Jump to: navigation, search

Sui Sin Far’s Imagined Nation in Leaves from the Mental Portfolio of an Eurasian and Mrs. Spring Fragrance

by Eulalia Piñero Gil

Edith Maud Eaton (1865-1914) wrote about Chinese immigrants’ experience under the name Sui Sin Far (water fragrant lily) in Canada and the United States. Born in England, she was the oldest daughter of fourteen children of a Chinese mother and a British father. She grew up in England, Canada, Jamaica, and the United States. Her hybrid origins and her diasporic existence contributed to her lack of interest in claiming a nationality: “I have no nationality and am not anxious to claim any.” Nevertheless, this lack of interest in nationality and her pervasive feeling of alienation from both sides of her parentage did not prevent her from an ethnic awareness. She was an Eurasian woman who could pass as white but she chose to assume her Chinese inheritance and to identify as such. This ethnic identity was a personal choice that clearly showed her commitment to the Chinese community but, at the same time, the importance of diversity within both Chinese and white American communities. In her own words, “Individuality is more than nationality.” Even though she embraced her Chinese origins, she also rejected the elaborated but artificial public display of ethnicity that promoted the popular imagination. In her autobiographical Leaves from the Mental Portfolio of an Eurasian (1909), and in her collection of short stories Mrs. Spring Fragrance (1912), Sui Sin Far seeks to challenge stereotypical images of the Chinese and she reflects on identity, nationality, individuality and assimilation.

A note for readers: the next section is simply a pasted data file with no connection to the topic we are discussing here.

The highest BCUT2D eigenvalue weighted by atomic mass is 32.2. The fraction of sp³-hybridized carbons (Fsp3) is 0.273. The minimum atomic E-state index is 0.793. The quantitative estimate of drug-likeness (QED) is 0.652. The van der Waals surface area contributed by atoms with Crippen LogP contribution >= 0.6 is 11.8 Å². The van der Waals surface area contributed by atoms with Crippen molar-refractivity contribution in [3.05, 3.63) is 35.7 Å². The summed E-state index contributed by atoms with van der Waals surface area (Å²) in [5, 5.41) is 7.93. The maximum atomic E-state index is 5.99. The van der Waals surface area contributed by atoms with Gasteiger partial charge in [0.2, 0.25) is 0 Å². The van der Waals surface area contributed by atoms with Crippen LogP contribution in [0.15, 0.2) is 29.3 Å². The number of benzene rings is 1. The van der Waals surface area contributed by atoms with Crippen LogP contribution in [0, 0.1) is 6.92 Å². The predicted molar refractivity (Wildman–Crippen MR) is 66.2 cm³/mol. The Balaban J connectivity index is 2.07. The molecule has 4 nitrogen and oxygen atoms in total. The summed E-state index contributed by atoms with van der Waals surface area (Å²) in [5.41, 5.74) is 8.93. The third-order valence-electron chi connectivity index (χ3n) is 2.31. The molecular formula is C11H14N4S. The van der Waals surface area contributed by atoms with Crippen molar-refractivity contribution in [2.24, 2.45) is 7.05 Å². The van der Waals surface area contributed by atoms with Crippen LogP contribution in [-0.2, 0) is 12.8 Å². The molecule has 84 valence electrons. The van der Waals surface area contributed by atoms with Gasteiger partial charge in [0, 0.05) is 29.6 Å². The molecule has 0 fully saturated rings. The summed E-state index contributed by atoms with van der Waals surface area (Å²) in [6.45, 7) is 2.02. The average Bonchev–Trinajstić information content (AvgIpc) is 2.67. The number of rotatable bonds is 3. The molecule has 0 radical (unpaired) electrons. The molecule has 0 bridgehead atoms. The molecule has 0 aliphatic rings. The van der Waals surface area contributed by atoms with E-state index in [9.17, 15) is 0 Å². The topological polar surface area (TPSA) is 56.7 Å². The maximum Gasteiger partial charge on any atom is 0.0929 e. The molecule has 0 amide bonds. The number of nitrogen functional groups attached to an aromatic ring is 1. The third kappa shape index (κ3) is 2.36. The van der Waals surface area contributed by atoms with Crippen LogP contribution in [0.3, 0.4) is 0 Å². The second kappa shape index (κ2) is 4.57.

This paper attempts to explore how Sui Sin Far’s fiction writings represent an alternative concept of nation that seeks to eradicate the prejudices of American society. In this way, her imagined nation was multicultural and tolerant of racial difference. As a writer, Sui Sin Far developed a pioneer racial consciousness and pride that were the basis of a multiethnic recognition at the turn of the century American society.

AsK, September 2012

Personal tools